As part of the Erasmus + "Des stéréotypes à l'égalité de genre" project, Erasmus + 2019-1-FR01-KA201-063001 coordinated by l’École Pierre de Ronsard, VAYRES (France) for which our association is committed and involved for a fairer and more equal Europe of tomorrow (https://alegalitedegenre.com/), we believe it is important to go deeper into this issue.
To understand the depth of the problem of gender stereotypes, it is necessary to define the main and most generic concept of stereotype.
A stereotype is a conventional model, a pre-constructed, generalized and simplistic opinion that is not based on the complexity of reality, but is mechanically repeated. These simplifications of external reality tend to be rigid, inflexible and controllable. The preconceived ideas created by these mental images are produced by anyone and help to make an abstraction, a simplification of a reality that seems too complex to us.
Gender stereotypes are therefore mental prejudices and images related to gender.
What would happen if we had the opportunity to meet people beyond the sex they belong to?
Gender stereotypes are hidden in the smallness of everyday life: idioms and thought patterns that reveal a certain configuration of the world. Such thought patterns are formed in our minds from an early age: games, books we read, criticism, compliments, and encouragement from adults, for example, were important moments in our childhood, but full of information in a way that is dismissive of what the culture of association and membership envisions. From the colors of clothing to choices about school or sports, gender stereotypes are hidden everywhere. It is precisely for this reason that equal opportunity education must begin from childhood, as it is difficult to imagine a different world for girls and boys filled with stereotypes.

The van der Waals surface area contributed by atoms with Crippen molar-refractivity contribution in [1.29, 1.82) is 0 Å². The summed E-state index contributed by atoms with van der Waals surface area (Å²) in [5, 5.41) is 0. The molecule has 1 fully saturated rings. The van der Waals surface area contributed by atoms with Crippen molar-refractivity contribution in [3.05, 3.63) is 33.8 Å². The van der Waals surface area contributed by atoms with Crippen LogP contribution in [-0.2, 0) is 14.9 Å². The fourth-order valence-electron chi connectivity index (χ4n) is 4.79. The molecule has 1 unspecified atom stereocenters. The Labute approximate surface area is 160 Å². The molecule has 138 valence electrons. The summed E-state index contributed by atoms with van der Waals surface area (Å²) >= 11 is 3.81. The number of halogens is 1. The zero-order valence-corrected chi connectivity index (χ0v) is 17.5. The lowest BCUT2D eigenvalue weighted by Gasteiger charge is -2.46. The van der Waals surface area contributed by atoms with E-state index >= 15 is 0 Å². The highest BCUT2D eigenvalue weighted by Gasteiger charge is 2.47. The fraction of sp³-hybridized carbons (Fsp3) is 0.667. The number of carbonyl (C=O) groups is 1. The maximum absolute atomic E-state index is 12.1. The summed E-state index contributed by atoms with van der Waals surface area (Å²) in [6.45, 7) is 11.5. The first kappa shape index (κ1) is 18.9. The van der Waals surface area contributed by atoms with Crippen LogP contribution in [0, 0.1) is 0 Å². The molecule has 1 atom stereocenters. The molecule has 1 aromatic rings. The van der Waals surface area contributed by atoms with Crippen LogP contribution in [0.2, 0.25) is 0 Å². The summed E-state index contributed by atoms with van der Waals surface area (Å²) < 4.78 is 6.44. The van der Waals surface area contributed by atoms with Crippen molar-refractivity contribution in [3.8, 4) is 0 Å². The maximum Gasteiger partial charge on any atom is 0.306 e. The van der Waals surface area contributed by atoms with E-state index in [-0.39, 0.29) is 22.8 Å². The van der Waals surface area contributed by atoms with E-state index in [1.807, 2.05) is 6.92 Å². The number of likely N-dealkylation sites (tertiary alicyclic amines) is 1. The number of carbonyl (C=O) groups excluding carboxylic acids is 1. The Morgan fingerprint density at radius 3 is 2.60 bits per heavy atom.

These kind of stereotypes, if instilled at an early age, can have serious repercussions on adult life, such as on workplace choices and the level of emotional and relational management. The ethical and intercultural baggage of a child, as well as of an adult, is produced by the education received, by the stimuli introduced by society. All these influences produce and determine gender stereotypes and behaviours in each of us, especially in children. The risk of gender stereotypes is to rigidly define children in tastes, propensities, roles and activities based on their gender. This creates a limited worldview, which alters the perception of reality and blocks the imagination.
Rigid roles imprison and change personality. Freedom and creativity in behaviour depend on the possibility of inventing oneself, on different models and recombining them into an original whole that represents a real choice. The simplification of the behaviour of female characters in the stories we tell our children makes the proposals addressed to the girls very poor, leaving them only two alternatives: obedience to the traditional model with the consequent renunciation of any personal aspiration, or the imitation of male models with the renunciation of "femininity". The third option, that of reconciling a woman's life with professional life, is a difficult path that publishers do not take and in which girls will be forced to commit themselves without support models.
Raising our children with phrases like "don't be a girl", "men are better at math, women are better at letters", "dolls are for girls, machines are for boys", identifies them with prefabricated models of the surroundings, limiting their imagination, their capacity for expression, the mental freedom that we envy them so much. In doing so, we limit their right to equal opportunities and we link an increasingly globalized and "mixed" world (in gender identity, in skin color, in religions, in the economy, etc...) with traditional patterns that have been obsolete for too long.
Written by Marta Buono
Translated by Francesca Carbone
Partners in this project: Aarnivalkea School, (Finland), DIMOTIKO SXOLEIO ALEXANDROUPOLIS. (Greece), Bluebook s.r.l., (Italy), AUX COULEURS DU DEBA, (France), SCOALA GIMNAZIALA SUTESTI, (Roumania).